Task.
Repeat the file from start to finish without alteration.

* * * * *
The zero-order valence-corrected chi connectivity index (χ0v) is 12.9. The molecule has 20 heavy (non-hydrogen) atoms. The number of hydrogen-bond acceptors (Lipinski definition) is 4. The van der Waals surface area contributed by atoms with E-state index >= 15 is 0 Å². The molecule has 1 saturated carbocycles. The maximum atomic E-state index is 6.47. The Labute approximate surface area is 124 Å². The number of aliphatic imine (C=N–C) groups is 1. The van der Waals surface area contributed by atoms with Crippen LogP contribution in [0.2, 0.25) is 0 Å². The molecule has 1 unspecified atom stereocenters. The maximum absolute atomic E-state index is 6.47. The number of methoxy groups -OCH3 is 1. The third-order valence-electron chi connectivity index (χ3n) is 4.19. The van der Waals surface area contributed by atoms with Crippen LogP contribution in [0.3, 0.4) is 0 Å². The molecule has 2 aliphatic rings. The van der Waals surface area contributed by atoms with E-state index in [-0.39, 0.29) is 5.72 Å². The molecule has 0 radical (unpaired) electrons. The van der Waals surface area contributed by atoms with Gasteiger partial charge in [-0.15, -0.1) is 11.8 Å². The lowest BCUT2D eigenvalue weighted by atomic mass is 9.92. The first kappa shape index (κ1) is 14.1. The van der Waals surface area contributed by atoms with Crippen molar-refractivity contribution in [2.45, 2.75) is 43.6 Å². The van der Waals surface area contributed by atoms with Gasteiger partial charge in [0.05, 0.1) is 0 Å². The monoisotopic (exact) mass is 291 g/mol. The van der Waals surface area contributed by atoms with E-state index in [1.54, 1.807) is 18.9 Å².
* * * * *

The zero-order valence-corrected chi connectivity index (χ0v) is 12.9. The molecule has 20 heavy (non-hydrogen) atoms. The number of hydrogen-bond acceptors (Lipinski definition) is 4. The van der Waals surface area contributed by atoms with E-state index >= 15 is 0 Å². The molecule has 1 saturated carbocycles. The maximum atomic E-state index is 6.47. The Labute approximate surface area is 124 Å². The number of aliphatic imine (C=N–C) groups is 1. The van der Waals surface area contributed by atoms with Crippen LogP contribution in [0.2, 0.25) is 0 Å². The molecule has 1 unspecified atom stereocenters. The maximum absolute atomic E-state index is 6.47. The number of methoxy groups -OCH3 is 1. The third-order valence-electron chi connectivity index (χ3n) is 4.19. The van der Waals surface area contributed by atoms with Crippen LogP contribution in [0.3, 0.4) is 0 Å². The molecule has 2 aliphatic rings. The van der Waals surface area contributed by atoms with E-state index in [-0.39, 0.29) is 5.72 Å². The molecule has 0 radical (unpaired) electrons. The van der Waals surface area contributed by atoms with Gasteiger partial charge in [-0.15, -0.1) is 11.8 Å². The lowest BCUT2D eigenvalue weighted by atomic mass is 9.92. The first kappa shape index (κ1) is 14.1. The van der Waals surface area contributed by atoms with Crippen molar-refractivity contribution in [2.45, 2.75) is 43.6 Å². The van der Waals surface area contributed by atoms with Gasteiger partial charge in [0.05, 0.1) is 0 Å². The monoisotopic (exact) mass is 291 g/mol. The van der Waals surface area contributed by atoms with E-state index in [1.54, 1.807) is 18.9 Å².